No one is extrapolating from how much tax they saved to an annual 'budget' of what they need to charge on their properties. I'll take a bet most property investors wouldn't know what their amount of tax payable would have been if negative gearing was disallowed.

              Landlords make price decisions based on what their actual expenses are (the land tax they pay every January, the mortgage interest they pay every month, the electricians they hire every eight months) and what the market will bear. As to whether this results in sustainable investments or not, that's another story (and market based).

              •  

                @CrowReally: I am well aware of what negative gearing is I explained it very concisely in my second sentence "able to absorb the losses into ordinary income". Given the topic at hand was negative gearing although I did not explicitly mention it, the property in the above example was a geared property.

                You're completely right most property investors would know their tax without negative gearing, but if negative gearing was removed they would notice at a later point like maybe -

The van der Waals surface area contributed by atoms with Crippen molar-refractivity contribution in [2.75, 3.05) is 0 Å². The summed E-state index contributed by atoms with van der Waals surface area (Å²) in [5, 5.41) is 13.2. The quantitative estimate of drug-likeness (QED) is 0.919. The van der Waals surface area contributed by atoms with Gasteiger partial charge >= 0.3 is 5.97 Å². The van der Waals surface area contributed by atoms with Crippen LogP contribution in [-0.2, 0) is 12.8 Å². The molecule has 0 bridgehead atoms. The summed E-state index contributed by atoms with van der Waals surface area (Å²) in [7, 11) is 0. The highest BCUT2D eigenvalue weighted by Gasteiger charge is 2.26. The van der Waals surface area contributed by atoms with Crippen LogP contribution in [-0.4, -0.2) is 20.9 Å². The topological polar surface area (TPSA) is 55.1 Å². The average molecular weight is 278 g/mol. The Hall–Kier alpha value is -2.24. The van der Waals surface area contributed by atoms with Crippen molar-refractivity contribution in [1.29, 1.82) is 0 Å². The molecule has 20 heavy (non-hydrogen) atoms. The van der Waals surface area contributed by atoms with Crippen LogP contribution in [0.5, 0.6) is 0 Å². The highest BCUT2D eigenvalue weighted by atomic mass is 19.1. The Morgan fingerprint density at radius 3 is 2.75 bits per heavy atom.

** "after they see their tax return" **

                The reason I singled out the mortgage interest is because 99% of the time it is the reason a rental property is making a loss also I can work out exactly how much a mortgage would cost per month or week. I cannot do that with most of the other expenses so applying them would make this whole exercise convoluted and not as accurate and it is clear people are having trouble understanding what is going on with it already.

                If negative gearing is removed and you can no longer apply the losses on a rental property to your income you create an actual expense, imagine your January land tax but instead its your October income tax. This extra income tax would be directly attributable to your rental property.

                to make this easier to understand;

                I have $6,110 tax owing before applying rental losses, which were $13,000, after applying that I have $0 tax thanks to negative gearing.